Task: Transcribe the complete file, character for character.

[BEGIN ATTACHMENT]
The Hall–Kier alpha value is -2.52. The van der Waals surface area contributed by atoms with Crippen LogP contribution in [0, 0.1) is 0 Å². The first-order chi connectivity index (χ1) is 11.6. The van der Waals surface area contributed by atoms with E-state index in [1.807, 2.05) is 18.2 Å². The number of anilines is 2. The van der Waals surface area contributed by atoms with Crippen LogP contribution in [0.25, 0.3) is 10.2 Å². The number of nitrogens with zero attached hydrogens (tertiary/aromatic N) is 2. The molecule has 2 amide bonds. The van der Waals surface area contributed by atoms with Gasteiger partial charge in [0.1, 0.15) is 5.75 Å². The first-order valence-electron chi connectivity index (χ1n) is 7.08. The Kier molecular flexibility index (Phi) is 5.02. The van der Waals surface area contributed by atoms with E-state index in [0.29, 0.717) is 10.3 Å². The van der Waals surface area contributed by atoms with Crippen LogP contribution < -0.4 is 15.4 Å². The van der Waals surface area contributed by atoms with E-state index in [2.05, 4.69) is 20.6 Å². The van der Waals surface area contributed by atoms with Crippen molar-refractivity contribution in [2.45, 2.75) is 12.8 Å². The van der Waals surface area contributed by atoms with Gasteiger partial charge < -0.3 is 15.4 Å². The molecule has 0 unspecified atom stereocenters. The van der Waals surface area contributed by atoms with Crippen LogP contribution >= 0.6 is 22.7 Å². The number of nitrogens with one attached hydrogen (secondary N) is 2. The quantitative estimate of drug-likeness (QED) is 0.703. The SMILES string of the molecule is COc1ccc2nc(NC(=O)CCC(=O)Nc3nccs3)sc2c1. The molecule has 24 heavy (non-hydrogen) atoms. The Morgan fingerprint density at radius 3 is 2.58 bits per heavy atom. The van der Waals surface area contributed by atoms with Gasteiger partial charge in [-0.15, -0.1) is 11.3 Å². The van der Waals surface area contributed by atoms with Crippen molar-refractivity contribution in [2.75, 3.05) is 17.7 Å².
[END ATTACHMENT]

The Hall–Kier alpha value is -2.52. The van der Waals surface area contributed by atoms with Crippen LogP contribution in [0, 0.1) is 0 Å². The first-order chi connectivity index (χ1) is 11.6. The van der Waals surface area contributed by atoms with E-state index in [1.807, 2.05) is 18.2 Å². The number of anilines is 2. The van der Waals surface area contributed by atoms with Crippen LogP contribution in [0.25, 0.3) is 10.2 Å². The number of nitrogens with zero attached hydrogens (tertiary/aromatic N) is 2. The molecule has 2 amide bonds. The van der Waals surface area contributed by atoms with Gasteiger partial charge in [0.1, 0.15) is 5.75 Å². The first-order valence-electron chi connectivity index (χ1n) is 7.08. The Kier molecular flexibility index (Phi) is 5.02. The van der Waals surface area contributed by atoms with E-state index in [0.29, 0.717) is 10.3 Å². The van der Waals surface area contributed by atoms with Crippen LogP contribution < -0.4 is 15.4 Å². The van der Waals surface area contributed by atoms with E-state index in [2.05, 4.69) is 20.6 Å². The van der Waals surface area contributed by atoms with Crippen molar-refractivity contribution in [2.45, 2.75) is 12.8 Å². The van der Waals surface area contributed by atoms with Gasteiger partial charge < -0.3 is 15.4 Å². The molecule has 0 unspecified atom stereocenters. The van der Waals surface area contributed by atoms with Crippen LogP contribution >= 0.6 is 22.7 Å². The number of nitrogens with one attached hydrogen (secondary N) is 2. The quantitative estimate of drug-likeness (QED) is 0.703. The SMILES string of the molecule is COc1ccc2nc(NC(=O)CCC(=O)Nc3nccs3)sc2c1. The molecule has 24 heavy (non-hydrogen) atoms. The Morgan fingerprint density at radius 3 is 2.58 bits per heavy atom. The van der Waals surface area contributed by atoms with Gasteiger partial charge in [-0.15, -0.1) is 11.3 Å². The van der Waals surface area contributed by atoms with Crippen molar-refractivity contribution in [2.75, 3.05) is 17.7 Å².